Also, nice product!
Additionally, when we started the company I didn't have much money, but I saw that the most commonly searched term for SoundCloud producers was "How do I get more Reposts on SoundCloud?" A repost on SoundCloud is like a retweet on Twitter, so artists want as many of them as possible so their music will get heard.
I thought if I named the company Repost and dominated the SEO on that specific search we could get some free inbound traffic. My assumption worked. I believe if you search "SoundCloud repost" in Google we're one of the top hits, and something like 25% of our inbound applicants come organically.
The approach of discovering a keyword niche and targeting it is harder now that more people know about the technique.
1 - https://www.openhousetour.ca
The rules are simple. Whenever you talk to a client you haven't spoken to before, your goal is to learn something new. It might be something new about your product/problem, but it could be completely unrelated. Hell, through the years I've learned how to make an insanely good brine for turkeys, piss off Mormons in Utah and make a killer whiskey sour.
I recommend this because at this point, that level of support you're providing is business development, so the impression you leave is very important. Clients tend to feel very awkward when they have simple problems with someone they deem an expert. And, if you can provide that level of support while seeming genuinely interested in your clients, you'll win more than you lose. Try it!! Worst case scenario, you might learn to make a turkey so good you'll get emotional thinking about it...:)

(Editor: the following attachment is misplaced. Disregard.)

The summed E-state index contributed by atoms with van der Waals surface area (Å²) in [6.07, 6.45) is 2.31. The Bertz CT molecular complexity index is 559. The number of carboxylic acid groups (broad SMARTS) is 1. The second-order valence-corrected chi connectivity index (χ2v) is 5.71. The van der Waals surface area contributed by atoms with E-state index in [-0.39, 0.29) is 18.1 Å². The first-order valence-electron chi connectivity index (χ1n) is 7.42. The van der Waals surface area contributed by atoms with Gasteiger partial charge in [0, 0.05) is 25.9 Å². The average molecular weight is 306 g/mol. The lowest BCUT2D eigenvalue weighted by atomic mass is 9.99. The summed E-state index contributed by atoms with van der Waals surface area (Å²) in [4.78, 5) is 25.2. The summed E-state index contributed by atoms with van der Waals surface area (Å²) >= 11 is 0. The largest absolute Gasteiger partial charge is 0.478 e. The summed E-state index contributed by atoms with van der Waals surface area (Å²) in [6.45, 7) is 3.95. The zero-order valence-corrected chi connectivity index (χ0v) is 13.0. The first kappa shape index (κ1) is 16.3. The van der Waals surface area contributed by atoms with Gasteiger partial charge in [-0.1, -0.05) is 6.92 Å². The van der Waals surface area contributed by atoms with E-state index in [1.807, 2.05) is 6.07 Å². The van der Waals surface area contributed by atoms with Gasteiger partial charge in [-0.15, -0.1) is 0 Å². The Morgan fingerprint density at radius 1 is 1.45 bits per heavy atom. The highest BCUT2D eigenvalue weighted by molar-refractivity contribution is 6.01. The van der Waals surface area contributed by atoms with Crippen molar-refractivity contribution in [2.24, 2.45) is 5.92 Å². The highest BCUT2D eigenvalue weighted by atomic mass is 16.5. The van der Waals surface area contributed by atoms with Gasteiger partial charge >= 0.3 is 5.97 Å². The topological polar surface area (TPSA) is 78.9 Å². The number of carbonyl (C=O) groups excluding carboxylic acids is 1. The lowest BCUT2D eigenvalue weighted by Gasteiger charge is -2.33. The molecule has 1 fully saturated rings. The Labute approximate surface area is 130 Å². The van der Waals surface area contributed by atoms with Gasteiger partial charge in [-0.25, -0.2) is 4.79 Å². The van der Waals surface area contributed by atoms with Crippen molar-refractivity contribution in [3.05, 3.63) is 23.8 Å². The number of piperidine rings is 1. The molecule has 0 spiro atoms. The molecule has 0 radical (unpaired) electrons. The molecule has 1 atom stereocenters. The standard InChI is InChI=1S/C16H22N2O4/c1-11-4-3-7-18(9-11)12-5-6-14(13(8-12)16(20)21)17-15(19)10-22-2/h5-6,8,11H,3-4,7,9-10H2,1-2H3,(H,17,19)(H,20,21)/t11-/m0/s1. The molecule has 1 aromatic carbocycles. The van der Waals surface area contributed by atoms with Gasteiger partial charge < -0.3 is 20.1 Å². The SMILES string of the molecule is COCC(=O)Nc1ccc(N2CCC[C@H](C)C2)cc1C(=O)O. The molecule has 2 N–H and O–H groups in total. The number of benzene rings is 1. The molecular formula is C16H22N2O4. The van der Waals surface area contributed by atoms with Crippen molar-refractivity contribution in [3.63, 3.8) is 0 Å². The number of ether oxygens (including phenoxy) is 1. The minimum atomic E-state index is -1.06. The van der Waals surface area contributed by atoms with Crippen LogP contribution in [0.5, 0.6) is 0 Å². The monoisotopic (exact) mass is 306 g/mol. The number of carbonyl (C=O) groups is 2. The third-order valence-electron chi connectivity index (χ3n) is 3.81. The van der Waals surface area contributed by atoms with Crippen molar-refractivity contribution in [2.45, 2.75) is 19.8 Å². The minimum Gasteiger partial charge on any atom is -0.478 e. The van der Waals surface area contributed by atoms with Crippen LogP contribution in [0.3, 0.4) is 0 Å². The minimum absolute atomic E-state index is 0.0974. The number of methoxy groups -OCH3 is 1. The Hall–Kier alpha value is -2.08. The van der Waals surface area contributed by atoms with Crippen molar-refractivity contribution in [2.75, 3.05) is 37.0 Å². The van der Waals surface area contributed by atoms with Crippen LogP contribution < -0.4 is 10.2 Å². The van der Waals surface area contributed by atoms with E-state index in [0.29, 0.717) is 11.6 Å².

When you're in the early stages of a venture, ideally, you know a little bit about the person you're talking to, know a bit about the problem they're having and are genuinely interested in how they found you and if your solution is working for them. That gives you a ton of fertile ground. In this stage, I love to thank people for using my product, tell them that because my product is so new it's very important to me that all of my users are very happy, and then ask them for any feedback or advice they have. It sounds very corny and scripted (and honestly, it is), but most of the time, if my product is any good and if it solves a real problem, everyone I talk to will have something.
At that point, it's about always validating what the person says to you. It doesn't matter if you agree, if you plan to implement the feature, or if you think it is the most incredibly stupid thing you've ever heard. Someone cares enough about your product to give you some feedback! Hearing feedback is an honour and I think it should be treated as such.
If you get those two things down, you'll learn from almost everyone you talk to. Particularly those people who need a little extra help. And, when you're working with people who need a little extra help, it's good to validate them too. Maybe you have a user who has trouble with copying and pasting. That sucks, but it's also an unbelievable opportunity. As builders, we need people like that to help us escape our own little, highly technical echo chambers!
Aside from those things, it really just comes down to active listening. If you listen closely, you'll start to notice that lots of people leave little threads in their statements. They'll often leave these little threads when they're about to pause and let you talk. For example, if you ask "how are you?" someone who is really open to talking will reply, "I'm good, it's a beautiful day today." That little thread about a beautiful day opens up lots of questions. If you don't already know where they're from, you can ask. If you do know, you can confirm, "Ah, you're from Timbuktu, right?"
Also, it's important to note that this only really works if you're genuinely interested in what people are saying. A big part of the game is knowing when to stop playing. We live in a world where it's expected to be prosocial and interested in everyone around you. But honestly, there's nothing wrong with being selective in who interests you. I would caution you that if you aren't genuinely interested in what people are telling you, you need to either get genuinely interested, or you need to replace yourself with someone who is. But, there's no value judgement in that. We're all programmed differently and it's all good.